On Tuesday 25th June at St Francis Church, an unusual chamber group gave a virtuosic performance of a number of different and diverse works. Violist Pierre Henri Xuereb has made numerous appearance at VIAF and through his contacts, superb ensembles and soloists have also given their contribution in the Festival. For the evening’s concert, he joined another brilliant violist, Riuxin Niu, from South Korea, and double bass virtuoso Gjorgji Cincievski, leader of the double bass section of the Malta Philharmonic Orchestra.
The opening duo by Wilhelm Friedemann Bach, eldest son of Johann Sebastian Bach, for two violas, sent the right tone for what turned out to be an exquisitely fine concert. This work was particularly lovely especially with regard to its melodic inventiveness and harmonic flexibility. As expected, the contrapuntal expertise was never far off the surface: points of imitation, canons, and two-part writing abounded with gusto and aplomb, and the two performers displayed musical intelligence as well as astonishing technique in tackling this work.
Roxanna Panufnik’s Canto for Solo Viola came next, which was performed by Riuxin Niu. It is composed in a Fantasia style on an Ashkenazi Cantorial Chant. This work is exciting in the way it combines traditional form with contemporary harmonies. The performer came into her own, exhibiting controlled confidence and assured technical prowess. Another duo for violas was Manuel Ponce’s Sarabande. It is a work which betrayed the sedate, elegant and stately phrasing of this dance form which was a staple of the Baroque Suite. The inner harmonies had an edge in that the dissonance of the 2nd and the 7th were present the desired resolution was not always forthcoming. The same could be said for Bartók’s Duos for 2 violas. A formidable work which looks forward to the more complex pieces in his Mikrokosmos, these wonderful pieces are constructed with considerable harmonic and contrapuntal sophistication, and, despite their use of folk tunes, are written in a distinctly modern idiom. Bartók fragments, develops, and manipulates his chosen folk tunes in the Duos, placing them within the context his own harmonic sense. The textures are simple, double stops are used only occasionally, and aside from some pizzicato passages, no special bowing or other playing techniques are required. Nonetheless, they are rife with aurally challenging bi-tonal passages, polyrhythms, and plenty of brash dissonances. One of the pieces was performed by the double bass — here, Cincievski gave a discreet appetizer of his formidable technique, which naturally came more to the fore in the last piece on the programme, a Trio.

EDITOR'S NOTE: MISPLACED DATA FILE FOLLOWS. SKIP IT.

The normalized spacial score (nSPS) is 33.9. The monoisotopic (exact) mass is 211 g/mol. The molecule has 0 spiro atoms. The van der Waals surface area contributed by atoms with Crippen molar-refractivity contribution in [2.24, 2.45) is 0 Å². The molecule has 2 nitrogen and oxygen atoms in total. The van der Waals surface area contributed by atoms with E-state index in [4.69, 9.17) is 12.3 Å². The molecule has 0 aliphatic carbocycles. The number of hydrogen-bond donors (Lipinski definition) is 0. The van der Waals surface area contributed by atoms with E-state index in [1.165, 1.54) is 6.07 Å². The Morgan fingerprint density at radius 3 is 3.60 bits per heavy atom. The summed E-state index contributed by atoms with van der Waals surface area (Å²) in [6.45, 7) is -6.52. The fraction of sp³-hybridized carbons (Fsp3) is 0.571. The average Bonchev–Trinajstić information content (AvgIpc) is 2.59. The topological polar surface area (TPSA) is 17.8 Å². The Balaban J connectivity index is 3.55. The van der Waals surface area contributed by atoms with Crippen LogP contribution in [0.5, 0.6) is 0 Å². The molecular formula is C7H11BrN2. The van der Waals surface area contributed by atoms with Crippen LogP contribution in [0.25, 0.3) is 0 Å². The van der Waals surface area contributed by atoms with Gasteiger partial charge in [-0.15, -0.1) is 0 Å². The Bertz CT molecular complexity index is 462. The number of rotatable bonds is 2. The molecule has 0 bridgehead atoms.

But before that, Pierre Henri, performed Joseph Vella’s In a Pensive Mood op. 141, a fairly recent work by the Gozitan master. This engaging piece for solo viola sets out to express several contrasts of mood – aggression, lyricism, anger, resignation. To achieve this spectrum of feelings, the work makes use of unusual technical effects, such as playing behind the bridge, col legno, tapping on the body of the viola, etc. This work was given its premiere performance by Pierre Henri Xuereb himself at the Palais des Beaux Arts, Montpellier. On 31 January 2015 to great critical acclaim. He gave a masterful rendition again during the evening’s concert.
The next work saw Pierre Henri pair up with Gjorgji for Dittersdorf Duo in Eb Major for Viola and Double Bass, a truly magnificent work which is not for the faint-hearted. The Andante first movement is structured like a Baroque piece in that the main melodic interest is on the viola with the double bass largely settling down in the role of a basso continuo. That said, however, there came moments when the roles switched and the double bass accompanied the viola in thirds. The dynamic range was largely a forte / piano dynamic, which is also a salient feature of Baroque writing, together with the question and answer pattern that is largely implemented for dynamic contrast. A shortish cadenza preceded the repetition of the original utterance before the movement comes to a close.
The Menuetto and Trio stayed in the same key of Eb Major. It moved in the graceful phrasing of the classical Minuet. In this piece, the double bass came more to fore as far as melody was concerned, relinquishing its role as accompanist it largely had in the first movement. The Trio moved at a slightly slower pace before the Menuetto was repeated. The ensuing movement was a beautiful and evocative Adagio which fully exploited the instruments’ dynamic and tonal range. This was then followed by another Menuetto and Trio which was taken at a marginally faster tempo than the first one. The very difficult Theme and Variations was taken up immediately afterwards, with the theme being announced by both instruments at a difference of an octave. In this demanding movement, the double bass emerged in all its technical and dynamic power. The main theme was shared equitably between the two instruments, with florid and melismatic accompaniment on the accompanying instrument. This was a tour de force for both performers.
The last work brought all three wonderful musicians together for a performance of Hummel’s Adagio and Minuetto for Trio. This work is reminiscent of the late Classical period in that while there is a Classical adherence to form, the dynamic intensity of the piece looks forward to the early Romantic pieces such as those of Beethoven. A truly wonderful interpretation and a thoroughly enjoyable concert.